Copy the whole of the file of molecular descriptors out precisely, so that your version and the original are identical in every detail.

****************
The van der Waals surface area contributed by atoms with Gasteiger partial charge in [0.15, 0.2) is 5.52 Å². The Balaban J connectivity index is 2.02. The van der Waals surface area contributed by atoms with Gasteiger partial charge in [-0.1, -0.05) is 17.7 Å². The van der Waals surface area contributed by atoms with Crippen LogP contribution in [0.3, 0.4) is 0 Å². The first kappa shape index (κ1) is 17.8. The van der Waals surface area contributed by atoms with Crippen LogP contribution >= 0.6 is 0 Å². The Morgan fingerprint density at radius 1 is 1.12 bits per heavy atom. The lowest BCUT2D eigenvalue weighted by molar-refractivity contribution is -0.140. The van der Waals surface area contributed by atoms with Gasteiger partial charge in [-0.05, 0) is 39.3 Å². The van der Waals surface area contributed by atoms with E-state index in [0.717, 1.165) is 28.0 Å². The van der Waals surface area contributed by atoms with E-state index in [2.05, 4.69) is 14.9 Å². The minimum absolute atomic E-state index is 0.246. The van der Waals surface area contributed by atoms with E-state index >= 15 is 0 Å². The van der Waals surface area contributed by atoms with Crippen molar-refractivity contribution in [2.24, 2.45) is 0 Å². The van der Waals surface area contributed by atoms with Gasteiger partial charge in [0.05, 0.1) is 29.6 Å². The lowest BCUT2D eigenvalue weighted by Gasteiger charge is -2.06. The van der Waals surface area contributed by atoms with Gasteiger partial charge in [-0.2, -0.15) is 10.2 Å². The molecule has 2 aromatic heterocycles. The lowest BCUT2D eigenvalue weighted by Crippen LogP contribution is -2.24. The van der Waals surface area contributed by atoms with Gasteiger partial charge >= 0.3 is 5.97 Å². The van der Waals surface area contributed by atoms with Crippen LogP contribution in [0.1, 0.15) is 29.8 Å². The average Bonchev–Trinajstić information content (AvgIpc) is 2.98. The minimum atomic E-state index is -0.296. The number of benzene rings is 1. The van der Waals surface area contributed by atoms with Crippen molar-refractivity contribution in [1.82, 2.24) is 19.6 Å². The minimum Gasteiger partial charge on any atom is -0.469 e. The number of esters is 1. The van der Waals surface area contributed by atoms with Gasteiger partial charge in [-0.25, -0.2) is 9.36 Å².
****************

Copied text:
The van der Waals surface area contributed by atoms with Gasteiger partial charge in [0.15, 0.2) is 5.52 Å². The Balaban J connectivity index is 2.02. The van der Waals surface area contributed by atoms with Gasteiger partial charge in [-0.1, -0.05) is 17.7 Å². The van der Waals surface area contributed by atoms with Crippen LogP contribution in [0.3, 0.4) is 0 Å². The first kappa shape index (κ1) is 17.8. The van der Waals surface area contributed by atoms with Crippen LogP contribution >= 0.6 is 0 Å². The Morgan fingerprint density at radius 1 is 1.12 bits per heavy atom. The lowest BCUT2D eigenvalue weighted by molar-refractivity contribution is -0.140. The van der Waals surface area contributed by atoms with Gasteiger partial charge in [-0.05, 0) is 39.3 Å². The van der Waals surface area contributed by atoms with E-state index in [0.717, 1.165) is 28.0 Å². The van der Waals surface area contributed by atoms with E-state index in [2.05, 4.69) is 14.9 Å². The minimum absolute atomic E-state index is 0.246. The van der Waals surface area contributed by atoms with E-state index >= 15 is 0 Å². The van der Waals surface area contributed by atoms with Crippen molar-refractivity contribution in [2.24, 2.45) is 0 Å². The van der Waals surface area contributed by atoms with Gasteiger partial charge in [0.05, 0.1) is 29.6 Å². The lowest BCUT2D eigenvalue weighted by Gasteiger charge is -2.06. The van der Waals surface area contributed by atoms with Gasteiger partial charge in [-0.2, -0.15) is 10.2 Å². The molecule has 2 aromatic heterocycles. The lowest BCUT2D eigenvalue weighted by Crippen LogP contribution is -2.24. The van der Waals surface area contributed by atoms with Gasteiger partial charge >= 0.3 is 5.97 Å². The van der Waals surface area contributed by atoms with Crippen LogP contribution in [0.1, 0.15) is 29.8 Å². The average Bonchev–Trinajstić information content (AvgIpc) is 2.98. The minimum atomic E-state index is -0.296. The number of benzene rings is 1. The van der Waals surface area contributed by atoms with Crippen molar-refractivity contribution in [1.82, 2.24) is 19.6 Å². The minimum Gasteiger partial charge on any atom is -0.469 e. The number of esters is 1. The van der Waals surface area contributed by atoms with Gasteiger partial charge in [-0.25, -0.2) is 9.36 Å².